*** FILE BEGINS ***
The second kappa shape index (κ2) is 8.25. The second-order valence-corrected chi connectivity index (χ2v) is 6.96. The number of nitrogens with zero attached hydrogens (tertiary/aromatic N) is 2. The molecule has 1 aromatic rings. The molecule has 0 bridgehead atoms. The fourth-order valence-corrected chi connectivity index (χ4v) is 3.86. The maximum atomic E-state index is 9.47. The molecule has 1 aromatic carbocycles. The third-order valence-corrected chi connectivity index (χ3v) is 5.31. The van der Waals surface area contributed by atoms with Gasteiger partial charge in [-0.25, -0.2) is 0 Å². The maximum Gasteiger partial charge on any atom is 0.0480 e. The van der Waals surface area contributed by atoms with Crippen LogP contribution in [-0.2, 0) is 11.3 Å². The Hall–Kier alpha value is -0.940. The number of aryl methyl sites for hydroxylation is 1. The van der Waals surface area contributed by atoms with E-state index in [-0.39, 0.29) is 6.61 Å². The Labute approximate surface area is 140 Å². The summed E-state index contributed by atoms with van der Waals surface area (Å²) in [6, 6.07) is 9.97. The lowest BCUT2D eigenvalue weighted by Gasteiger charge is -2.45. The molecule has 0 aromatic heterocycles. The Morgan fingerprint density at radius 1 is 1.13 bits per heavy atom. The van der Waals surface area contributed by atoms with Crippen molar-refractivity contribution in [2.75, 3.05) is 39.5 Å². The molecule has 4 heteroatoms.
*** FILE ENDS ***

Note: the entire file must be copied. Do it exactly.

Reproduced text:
The second kappa shape index (κ2) is 8.25. The second-order valence-corrected chi connectivity index (χ2v) is 6.96. The number of nitrogens with zero attached hydrogens (tertiary/aromatic N) is 2. The molecule has 1 aromatic rings. The molecule has 0 bridgehead atoms. The fourth-order valence-corrected chi connectivity index (χ4v) is 3.86. The maximum atomic E-state index is 9.47. The molecule has 1 aromatic carbocycles. The third-order valence-corrected chi connectivity index (χ3v) is 5.31. The van der Waals surface area contributed by atoms with Gasteiger partial charge in [-0.25, -0.2) is 0 Å². The maximum Gasteiger partial charge on any atom is 0.0480 e. The van der Waals surface area contributed by atoms with Crippen LogP contribution in [-0.2, 0) is 11.3 Å². The Hall–Kier alpha value is -0.940. The number of aryl methyl sites for hydroxylation is 1. The van der Waals surface area contributed by atoms with E-state index in [-0.39, 0.29) is 6.61 Å². The Labute approximate surface area is 140 Å². The summed E-state index contributed by atoms with van der Waals surface area (Å²) in [6, 6.07) is 9.97. The lowest BCUT2D eigenvalue weighted by Gasteiger charge is -2.45. The molecule has 0 aromatic heterocycles. The Morgan fingerprint density at radius 1 is 1.13 bits per heavy atom. The van der Waals surface area contributed by atoms with Crippen molar-refractivity contribution in [2.75, 3.05) is 39.5 Å². The molecule has 4 heteroatoms.